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That’s Not Our Daughter
"I swear, it was only a couple seconds," I frantically explained to my husband. I had left our three-year-old daughter, Lilla, in the backyard to throw away a coke can. When I returned, she was gone.
The entire neighborhood searched everywhere she could possibly be hiding. "Lilla!" I screamed. "Lilla, where are you?" The cacophony of people screaming my daughter's name was deafening.
My feet ached as I scoured every inch of the neighborhood. Law enforcement suggested several times we stop and wait until daylight, but I refused. I didn't want to think about what might happen to my little girl by morning. I'd never forgive myself for not trying to get her home.
By nine p.m., there was still no sign of Lilla. It was pitch black outside aside from the thin beams of light from the search party's flashlights. "Lilla," I sobbed, just like I had been for the past seven hours. "Lilla, baby, come home." I paused for a moment, praying to anyone who could hear to bring me my daughter back.
Hours passed, and several neighbors went home, but still, the remaining of us continued on, echoing each other's calls for Lilla. Slowly, a bush started to rustle. A small silhouette began to emerge from the foliage. We all shined our flashlights, illuminating the small figure. As I took a few steps forward, brown pigtails and the light green dress my daughter had disappeared in came into focus.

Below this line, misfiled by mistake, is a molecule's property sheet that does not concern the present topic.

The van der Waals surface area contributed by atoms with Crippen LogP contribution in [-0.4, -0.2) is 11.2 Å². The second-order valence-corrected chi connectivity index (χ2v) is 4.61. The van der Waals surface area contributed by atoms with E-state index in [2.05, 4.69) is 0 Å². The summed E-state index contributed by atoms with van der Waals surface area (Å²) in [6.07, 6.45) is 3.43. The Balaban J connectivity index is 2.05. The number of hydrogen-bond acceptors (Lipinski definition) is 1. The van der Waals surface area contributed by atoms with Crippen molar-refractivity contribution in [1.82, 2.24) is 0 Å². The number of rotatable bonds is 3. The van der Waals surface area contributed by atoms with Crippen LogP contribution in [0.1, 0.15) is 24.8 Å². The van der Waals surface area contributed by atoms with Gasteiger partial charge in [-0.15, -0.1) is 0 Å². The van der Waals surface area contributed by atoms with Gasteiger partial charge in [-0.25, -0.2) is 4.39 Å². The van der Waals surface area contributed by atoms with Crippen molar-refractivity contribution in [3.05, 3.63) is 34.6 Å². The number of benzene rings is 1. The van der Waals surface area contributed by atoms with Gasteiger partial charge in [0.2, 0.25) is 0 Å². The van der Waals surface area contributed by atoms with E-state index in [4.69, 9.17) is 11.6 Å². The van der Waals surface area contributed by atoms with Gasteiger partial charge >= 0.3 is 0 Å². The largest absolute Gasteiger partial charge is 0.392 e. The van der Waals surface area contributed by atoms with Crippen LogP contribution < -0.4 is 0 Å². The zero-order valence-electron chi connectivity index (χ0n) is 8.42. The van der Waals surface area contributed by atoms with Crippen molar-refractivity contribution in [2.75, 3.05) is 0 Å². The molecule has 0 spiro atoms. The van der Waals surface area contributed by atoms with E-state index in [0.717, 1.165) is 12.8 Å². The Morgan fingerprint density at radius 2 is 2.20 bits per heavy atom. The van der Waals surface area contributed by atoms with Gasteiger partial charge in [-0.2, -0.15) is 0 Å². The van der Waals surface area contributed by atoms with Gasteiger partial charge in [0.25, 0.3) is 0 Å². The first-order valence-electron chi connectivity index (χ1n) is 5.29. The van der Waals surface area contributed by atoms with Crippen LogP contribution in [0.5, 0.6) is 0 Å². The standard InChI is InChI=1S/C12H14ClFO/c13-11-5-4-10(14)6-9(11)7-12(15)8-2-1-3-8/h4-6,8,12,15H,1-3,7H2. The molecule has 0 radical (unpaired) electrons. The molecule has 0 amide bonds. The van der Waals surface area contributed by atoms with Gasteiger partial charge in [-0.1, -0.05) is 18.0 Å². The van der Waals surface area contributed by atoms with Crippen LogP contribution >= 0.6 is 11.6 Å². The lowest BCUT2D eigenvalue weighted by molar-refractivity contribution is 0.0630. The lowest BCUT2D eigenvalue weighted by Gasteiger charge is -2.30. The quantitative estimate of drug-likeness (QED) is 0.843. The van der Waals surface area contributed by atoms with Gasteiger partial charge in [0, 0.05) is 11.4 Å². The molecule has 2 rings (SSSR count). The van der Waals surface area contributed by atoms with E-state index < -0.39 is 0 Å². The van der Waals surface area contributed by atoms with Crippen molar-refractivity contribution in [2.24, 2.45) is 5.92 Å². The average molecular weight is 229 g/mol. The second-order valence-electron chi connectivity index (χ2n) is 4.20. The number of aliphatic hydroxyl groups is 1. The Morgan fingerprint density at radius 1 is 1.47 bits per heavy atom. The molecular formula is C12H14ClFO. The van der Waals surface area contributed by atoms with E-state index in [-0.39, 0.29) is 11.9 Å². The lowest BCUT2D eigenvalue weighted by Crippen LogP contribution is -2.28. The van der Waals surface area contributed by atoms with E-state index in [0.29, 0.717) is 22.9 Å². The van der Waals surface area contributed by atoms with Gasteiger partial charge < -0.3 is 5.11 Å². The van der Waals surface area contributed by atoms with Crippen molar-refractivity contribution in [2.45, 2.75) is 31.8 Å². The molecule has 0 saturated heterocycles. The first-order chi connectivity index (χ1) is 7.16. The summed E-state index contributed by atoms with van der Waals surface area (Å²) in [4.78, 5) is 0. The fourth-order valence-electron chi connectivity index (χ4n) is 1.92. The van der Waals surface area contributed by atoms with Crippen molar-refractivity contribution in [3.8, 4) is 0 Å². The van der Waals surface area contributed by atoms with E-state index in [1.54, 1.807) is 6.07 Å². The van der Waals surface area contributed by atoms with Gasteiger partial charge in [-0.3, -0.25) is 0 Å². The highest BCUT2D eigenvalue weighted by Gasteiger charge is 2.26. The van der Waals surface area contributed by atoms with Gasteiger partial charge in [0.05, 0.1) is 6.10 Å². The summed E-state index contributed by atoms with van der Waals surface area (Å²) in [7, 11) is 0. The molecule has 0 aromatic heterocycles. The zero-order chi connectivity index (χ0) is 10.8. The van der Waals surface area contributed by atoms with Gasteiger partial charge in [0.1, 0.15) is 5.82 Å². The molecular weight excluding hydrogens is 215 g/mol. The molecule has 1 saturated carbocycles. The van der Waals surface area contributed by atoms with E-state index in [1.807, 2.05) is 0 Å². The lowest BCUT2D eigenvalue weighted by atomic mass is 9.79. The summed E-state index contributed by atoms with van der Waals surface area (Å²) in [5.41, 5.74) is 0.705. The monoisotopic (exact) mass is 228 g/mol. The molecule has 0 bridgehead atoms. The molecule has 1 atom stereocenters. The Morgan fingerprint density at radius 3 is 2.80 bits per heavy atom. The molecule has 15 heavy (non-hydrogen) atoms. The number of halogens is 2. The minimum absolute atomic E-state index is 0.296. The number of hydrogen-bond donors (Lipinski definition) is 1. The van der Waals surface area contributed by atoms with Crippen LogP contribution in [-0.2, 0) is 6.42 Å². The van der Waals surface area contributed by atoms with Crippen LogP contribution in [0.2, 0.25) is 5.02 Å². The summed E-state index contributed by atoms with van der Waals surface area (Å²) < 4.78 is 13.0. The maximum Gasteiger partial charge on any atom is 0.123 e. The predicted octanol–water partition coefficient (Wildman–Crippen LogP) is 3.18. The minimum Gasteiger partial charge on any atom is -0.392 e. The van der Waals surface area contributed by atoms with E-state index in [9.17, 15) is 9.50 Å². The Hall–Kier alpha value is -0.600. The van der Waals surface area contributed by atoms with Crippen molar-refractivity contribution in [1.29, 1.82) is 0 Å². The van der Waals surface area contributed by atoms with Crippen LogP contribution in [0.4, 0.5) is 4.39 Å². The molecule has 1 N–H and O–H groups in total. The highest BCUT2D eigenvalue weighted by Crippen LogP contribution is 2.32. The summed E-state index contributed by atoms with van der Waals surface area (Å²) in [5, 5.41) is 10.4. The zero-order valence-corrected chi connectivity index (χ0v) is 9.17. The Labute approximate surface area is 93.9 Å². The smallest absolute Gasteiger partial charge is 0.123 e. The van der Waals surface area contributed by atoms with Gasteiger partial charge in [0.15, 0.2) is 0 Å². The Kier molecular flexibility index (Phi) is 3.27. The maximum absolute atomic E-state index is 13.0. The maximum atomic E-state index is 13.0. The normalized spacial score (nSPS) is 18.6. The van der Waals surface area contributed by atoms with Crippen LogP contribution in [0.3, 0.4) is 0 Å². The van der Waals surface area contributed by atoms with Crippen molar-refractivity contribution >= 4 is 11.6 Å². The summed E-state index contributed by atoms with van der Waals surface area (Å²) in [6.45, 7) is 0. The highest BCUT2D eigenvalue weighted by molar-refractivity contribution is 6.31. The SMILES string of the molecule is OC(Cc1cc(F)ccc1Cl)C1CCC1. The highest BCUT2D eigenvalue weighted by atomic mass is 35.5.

I darted towards Lilla, bursting into tears as I hugged her. My husband crouched down beside me, placing a hand on my shoulder. When I finally loosened my grip on Lilla, my husband went to hug her but paused. He stared into her eyes for a few long moments before whispering, "Honey, that's not our daughter."
I looked at Lilla's face. She looked like my daughter, but her eyes were cold and harsh and her smile was twisted like the contorted face of a badly-painted doll. Despite this, she still was my baby girl. I couldn't let her go. "Don't be silly," I chided.
My husband hugged Lilla, then we walked home, Lilla falling asleep in his arms.
The next morning seemed to come suddenly. The day ensued like any other day. I woke Lilla up, my husband cooked breakfast while Lilla and I played with her baby dolls. We ate breakfast as a family, then my husband and I played with Lilla in the living room.
I hadn't even realized our television was on until Lilla started playing with the remote. She inadvertently switched the channel to the news. As I reached for the remote to turn off the T.V., the headline 'Remains of Local Toddler Lilla Potvin Located' appeared on the screen. I turned to my husband, who looked as terrified as I felt. "That's not our daughter," I whispered, repeating the words my husband had said just hours earlier.
I turned to face the being in our living room. Her face was unatural and sinister-looking. She stood up and approached me. I felt hands squeeze around my neck, then everything went black. I swear, it was only a few seconds.